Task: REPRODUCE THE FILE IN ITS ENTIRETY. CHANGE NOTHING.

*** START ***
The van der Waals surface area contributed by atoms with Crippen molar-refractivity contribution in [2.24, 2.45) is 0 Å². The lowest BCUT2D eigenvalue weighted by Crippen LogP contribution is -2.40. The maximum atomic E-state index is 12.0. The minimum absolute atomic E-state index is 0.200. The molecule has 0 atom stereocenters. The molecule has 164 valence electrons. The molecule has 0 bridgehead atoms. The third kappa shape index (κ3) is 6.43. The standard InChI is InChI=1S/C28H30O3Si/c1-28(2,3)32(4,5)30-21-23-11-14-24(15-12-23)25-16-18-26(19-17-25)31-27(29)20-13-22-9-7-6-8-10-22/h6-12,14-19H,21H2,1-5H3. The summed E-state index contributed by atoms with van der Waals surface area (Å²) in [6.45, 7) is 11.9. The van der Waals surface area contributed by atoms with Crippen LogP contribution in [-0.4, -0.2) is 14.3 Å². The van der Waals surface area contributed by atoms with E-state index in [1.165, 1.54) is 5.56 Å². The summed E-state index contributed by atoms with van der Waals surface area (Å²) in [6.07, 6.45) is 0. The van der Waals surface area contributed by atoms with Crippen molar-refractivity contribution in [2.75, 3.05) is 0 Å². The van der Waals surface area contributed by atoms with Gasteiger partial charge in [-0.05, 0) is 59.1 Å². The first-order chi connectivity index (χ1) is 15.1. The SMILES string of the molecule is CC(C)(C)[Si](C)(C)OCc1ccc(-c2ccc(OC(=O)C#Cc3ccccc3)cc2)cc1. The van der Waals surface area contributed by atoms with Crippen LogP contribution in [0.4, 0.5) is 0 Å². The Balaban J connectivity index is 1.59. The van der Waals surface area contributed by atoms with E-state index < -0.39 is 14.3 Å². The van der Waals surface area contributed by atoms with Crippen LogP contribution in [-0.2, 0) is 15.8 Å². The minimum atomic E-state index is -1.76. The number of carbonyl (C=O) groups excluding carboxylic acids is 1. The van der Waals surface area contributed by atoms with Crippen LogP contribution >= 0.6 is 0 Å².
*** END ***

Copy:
The van der Waals surface area contributed by atoms with Crippen molar-refractivity contribution in [2.24, 2.45) is 0 Å². The lowest BCUT2D eigenvalue weighted by Crippen LogP contribution is -2.40. The maximum atomic E-state index is 12.0. The minimum absolute atomic E-state index is 0.200. The molecule has 0 atom stereocenters. The molecule has 164 valence electrons. The molecule has 0 bridgehead atoms. The third kappa shape index (κ3) is 6.43. The standard InChI is InChI=1S/C28H30O3Si/c1-28(2,3)32(4,5)30-21-23-11-14-24(15-12-23)25-16-18-26(19-17-25)31-27(29)20-13-22-9-7-6-8-10-22/h6-12,14-19H,21H2,1-5H3. The summed E-state index contributed by atoms with van der Waals surface area (Å²) in [6.45, 7) is 11.9. The van der Waals surface area contributed by atoms with Crippen LogP contribution in [-0.4, -0.2) is 14.3 Å². The van der Waals surface area contributed by atoms with E-state index in [1.165, 1.54) is 5.56 Å². The summed E-state index contributed by atoms with van der Waals surface area (Å²) in [6.07, 6.45) is 0. The van der Waals surface area contributed by atoms with Crippen molar-refractivity contribution in [2.75, 3.05) is 0 Å². The van der Waals surface area contributed by atoms with Gasteiger partial charge in [-0.05, 0) is 59.1 Å². The first-order chi connectivity index (χ1) is 15.1. The SMILES string of the molecule is CC(C)(C)[Si](C)(C)OCc1ccc(-c2ccc(OC(=O)C#Cc3ccccc3)cc2)cc1. The van der Waals surface area contributed by atoms with Crippen LogP contribution in [0.4, 0.5) is 0 Å². The Balaban J connectivity index is 1.59. The van der Waals surface area contributed by atoms with E-state index < -0.39 is 14.3 Å². The van der Waals surface area contributed by atoms with Crippen LogP contribution in [-0.2, 0) is 15.8 Å². The minimum atomic E-state index is -1.76. The number of carbonyl (C=O) groups excluding carboxylic acids is 1. The van der Waals surface area contributed by atoms with Crippen LogP contribution >= 0.6 is 0 Å².